In his tax search of the property involved, he examined the quit-claim deed conveying title to the 648 W. Willow Limited Partnership. It was that examination of this document which caused him to testify at the hearing for a tax deed that the owner was the 648 W. Willow Limited Partnership. The bottom of that document shows that it was mailed to William Levinson at 77 West Washington Street. After examining the document, he made no efforts to find William Levinson. On the bottom right-hand side of the document appears the address of the property as "648 West Willow, Chicago, Ill." with the printed notation beneath it, "The above address is for statistical purposes only and is not a part of the deed." Beneath that appears the printed statement "Send subsequent tax bills to:" with the handwritten notation "Ron Murray, 1925 N. Lincoln, Chicago, Ill." The efforts he made to find Ron Murray at 1925 North Lincoln was to go to that address. There he found an L-shaped two-story structure containing a number of stores and apartments above. He went into some of the stores and found no help whatsoever. He went into a real estate office in the building. There was a man there whose name he did not get and he cannot recall now what he looked like. Huffman questioned whether he could help Huffman locate somebody concerning the property on Willow Street and the address he had and these people. The man indicated he could not help locate those people Huffman was looking for or a limited partnership, but he would give Huffman a phone number to call; it was the number either of the janitor or owner or manager or somebody of the building. He said maybe that person could help Huffman locate the partnership or something; maybe they might have moved out or been prior residents there. Huffman jotted down the number, but could not find it now. He called the number and spoke to a man who did not identify himself. Huffman told the man how he got the phone number and that he thought the man might help him locate the partnership he was looking for. The man said he could not help him.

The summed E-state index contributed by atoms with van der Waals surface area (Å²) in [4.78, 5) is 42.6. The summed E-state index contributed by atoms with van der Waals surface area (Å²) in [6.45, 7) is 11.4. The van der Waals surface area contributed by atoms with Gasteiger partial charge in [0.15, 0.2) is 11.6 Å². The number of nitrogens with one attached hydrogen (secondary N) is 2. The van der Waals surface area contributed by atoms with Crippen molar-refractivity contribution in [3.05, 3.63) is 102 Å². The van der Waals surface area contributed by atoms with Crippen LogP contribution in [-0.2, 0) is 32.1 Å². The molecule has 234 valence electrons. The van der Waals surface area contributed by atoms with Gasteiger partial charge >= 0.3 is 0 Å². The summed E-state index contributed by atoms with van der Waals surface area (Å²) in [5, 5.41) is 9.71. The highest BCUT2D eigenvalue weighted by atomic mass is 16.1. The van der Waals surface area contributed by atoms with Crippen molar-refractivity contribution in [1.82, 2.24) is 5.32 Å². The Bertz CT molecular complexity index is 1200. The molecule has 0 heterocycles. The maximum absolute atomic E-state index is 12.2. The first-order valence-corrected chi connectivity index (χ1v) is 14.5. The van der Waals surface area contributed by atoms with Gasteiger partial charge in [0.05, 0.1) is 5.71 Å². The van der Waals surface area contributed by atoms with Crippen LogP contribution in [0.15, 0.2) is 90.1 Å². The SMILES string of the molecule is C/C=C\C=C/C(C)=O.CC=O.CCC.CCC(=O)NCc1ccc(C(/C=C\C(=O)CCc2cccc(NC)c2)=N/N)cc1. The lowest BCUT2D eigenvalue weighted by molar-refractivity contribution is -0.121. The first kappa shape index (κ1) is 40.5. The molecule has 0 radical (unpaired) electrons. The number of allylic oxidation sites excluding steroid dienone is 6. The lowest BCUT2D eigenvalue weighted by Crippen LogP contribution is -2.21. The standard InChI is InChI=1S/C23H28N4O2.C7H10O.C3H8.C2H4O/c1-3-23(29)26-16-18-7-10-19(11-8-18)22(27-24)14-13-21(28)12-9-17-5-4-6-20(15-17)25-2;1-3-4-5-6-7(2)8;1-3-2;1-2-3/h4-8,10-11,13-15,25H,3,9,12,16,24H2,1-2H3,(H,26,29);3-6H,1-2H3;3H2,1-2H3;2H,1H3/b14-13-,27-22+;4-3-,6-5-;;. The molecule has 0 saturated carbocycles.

Huffman further testified that he checked the delinquent tax rolls for 1972 or 1973, but not those prior to 1972.
Called by respondent in her behalf, Huffman testified that throughout his search in preparing to serve notices he was seeking to locate the owner of record, the 648 W. Willow Limited Partnership. Everything he testified to on the hearing of the petition for a tax deed was true to the best of his knowledge and belief then. He searched the telephone directories looking for the 648 W. Willow Limited Partnership. He directed the sheriff to go to the address on the summons to serve 648 W. Willow Limited Partnership. He later determined that service had not been made. The sheriff then sent notice by certified mail.
Roy Huffman further testified that he went to the 1925 North Lincoln Avenue building to look for the name 648 W. Willow Limited Partnership. He did not locate any such name at that address. The place he picked to go into was the real estate office in that building. He went in there looking for the partnership. The man there gave him a telephone number, which he called. The man he spoke to on the telephone was very rude and refused to give his name.
Huffman also testified that when he examined the deed, he made a mistake in writing in his notes that the deed was mailed to 1925 North Lincoln instead of 77 West Washington. He made no attempt to find William Levinson and never spoke to him. He does not believe a copy of the deed was presented to the court at the hearing on the petition for a tax deed.